Jodie Foster wishes she had Gen Z’s ability to say no earlier in her career

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Jodie Foster recently complained that Gen Z are ‘really annoying’ to work with because they don’t show up until 10:30 a.m. or use proper grammar—but now, the Oscar-winning actress has confessed that she wishes she had one particular trait of the younger generation when she was starting out.

During a Hollywood Reporter roundtable, she revealed that the one thing she wished she had known at the beginning of her career was that ” you can say no.”

“For whatever reason, I didn’t know that when I was young, that I could say no,” the 61-year-old True Detective star said before praising the latest cohort of workers.

“That’s what’s good about this new generation; they’re very comfortable with saying no,” she added. “Very, very good at setting boundaries and going, ‘I don’t like that’ and ‘I want to do this.’ And I didn’t know that was possible when I was young.”

She sat alongside stars Brie Larson, Jennifer Aniston, Nicole Kidman, Sofía Vergara, Naomi Watts, and Anna Sawai, who could be seen nodding in agreement. 

Nicole Kidman on “finding a compromise with your manager”

It’s all great having the confidence to push back on your employer’s demands, but without the backing of your boss, speaking up may have little impact—or worse, it could damage your career prospects. 

As Kidman pointed out: “You need to the support when you do say no from the others to go ‘yeah that’s fine.’” 

“That’s the great thing about when you’re in a position of producing power, where you go, we need to listen to this, we need to honor this, and we need to change the way we’re doing something,” the Moulin Rouge star added. “That’s an incredible position to be able to operate from.”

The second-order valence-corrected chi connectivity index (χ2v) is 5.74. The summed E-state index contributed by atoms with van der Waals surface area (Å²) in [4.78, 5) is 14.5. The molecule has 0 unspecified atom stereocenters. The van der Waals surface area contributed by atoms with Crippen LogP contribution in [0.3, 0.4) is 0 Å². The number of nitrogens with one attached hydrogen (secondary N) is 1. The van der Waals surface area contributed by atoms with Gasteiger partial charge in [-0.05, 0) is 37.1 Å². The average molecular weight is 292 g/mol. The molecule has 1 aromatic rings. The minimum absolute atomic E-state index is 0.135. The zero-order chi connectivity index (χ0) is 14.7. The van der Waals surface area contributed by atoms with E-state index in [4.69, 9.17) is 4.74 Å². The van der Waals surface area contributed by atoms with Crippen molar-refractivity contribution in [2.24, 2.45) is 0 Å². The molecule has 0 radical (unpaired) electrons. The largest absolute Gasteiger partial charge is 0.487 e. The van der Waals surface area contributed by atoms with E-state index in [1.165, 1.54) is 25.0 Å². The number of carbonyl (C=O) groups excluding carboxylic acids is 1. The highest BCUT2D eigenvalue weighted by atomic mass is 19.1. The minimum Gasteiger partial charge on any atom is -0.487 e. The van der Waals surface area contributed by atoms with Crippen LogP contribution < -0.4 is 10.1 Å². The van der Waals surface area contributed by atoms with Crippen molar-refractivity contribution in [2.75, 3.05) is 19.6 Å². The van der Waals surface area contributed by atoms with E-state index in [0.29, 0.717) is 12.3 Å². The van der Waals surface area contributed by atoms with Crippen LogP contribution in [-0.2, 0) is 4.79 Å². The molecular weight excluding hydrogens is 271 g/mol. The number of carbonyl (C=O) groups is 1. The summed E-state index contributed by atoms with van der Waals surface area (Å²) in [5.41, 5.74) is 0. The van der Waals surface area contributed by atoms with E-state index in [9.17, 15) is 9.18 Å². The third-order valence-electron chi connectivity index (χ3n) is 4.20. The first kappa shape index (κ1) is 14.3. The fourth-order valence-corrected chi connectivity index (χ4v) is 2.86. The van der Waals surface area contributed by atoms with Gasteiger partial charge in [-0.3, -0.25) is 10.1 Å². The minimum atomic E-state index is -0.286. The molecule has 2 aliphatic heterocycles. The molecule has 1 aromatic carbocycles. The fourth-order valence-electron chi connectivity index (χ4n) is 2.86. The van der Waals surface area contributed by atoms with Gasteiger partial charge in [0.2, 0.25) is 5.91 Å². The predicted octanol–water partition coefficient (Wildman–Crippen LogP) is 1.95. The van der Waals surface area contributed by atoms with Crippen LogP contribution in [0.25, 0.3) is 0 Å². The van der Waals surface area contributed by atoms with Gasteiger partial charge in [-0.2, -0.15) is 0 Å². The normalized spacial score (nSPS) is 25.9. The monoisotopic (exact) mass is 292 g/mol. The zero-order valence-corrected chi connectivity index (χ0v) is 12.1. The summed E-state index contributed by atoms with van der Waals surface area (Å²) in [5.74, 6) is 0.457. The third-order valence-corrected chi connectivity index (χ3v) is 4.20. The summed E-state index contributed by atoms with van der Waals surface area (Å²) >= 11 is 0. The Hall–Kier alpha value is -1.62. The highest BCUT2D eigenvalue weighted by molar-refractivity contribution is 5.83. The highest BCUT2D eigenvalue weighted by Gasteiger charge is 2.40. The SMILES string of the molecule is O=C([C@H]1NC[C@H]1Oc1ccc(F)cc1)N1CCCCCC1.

Instead of outright refusing to do tasks, you may land more success if you work on finding a compromise with your manager.

“There’s always a solution—it’s just that (bosses would) rather not hear the no, obviously,” Aniston agreed.

Not all bosses will agree that saying “no” is a good career move

While Foster praised Gen Z’s ability to vocalize their boundaries, the very same trait has generally brought a negative stigma to the generation.

Just last month, one CEO vented his gripe with Gen Z when a young job candidate refused to do a 90-minute task because it “looked like a lot of work.”

Meanwhile, the prosecutor-turned-reality star Judge Judy said that young workers’ track record of resisting overtime could kill their careers.

“You only get a bad rap if you deserve it… If you have a bunch of kids entering the workforce who say, ‘I don’t like to work past four o’clock,’ ‘I don’t work on Saturday,’ ‘Sunday is football.’

“Well, if you want to be successful in what you do, you’re supposed to be first in the morning and close up shop. Somebody will notice that.”

Recent research from Resume Genius also highlighted that 45% of employers find Gen Z the most difficult generation to work with, with 50% of Gen Z hiring managers agreeing with the sentiment.

But with employee stress and burnout rapidly rising and mothers still heavily penalized by traditional working norms, the researchers predicted that the youngest generation of workers could “transform workplaces for the better.”



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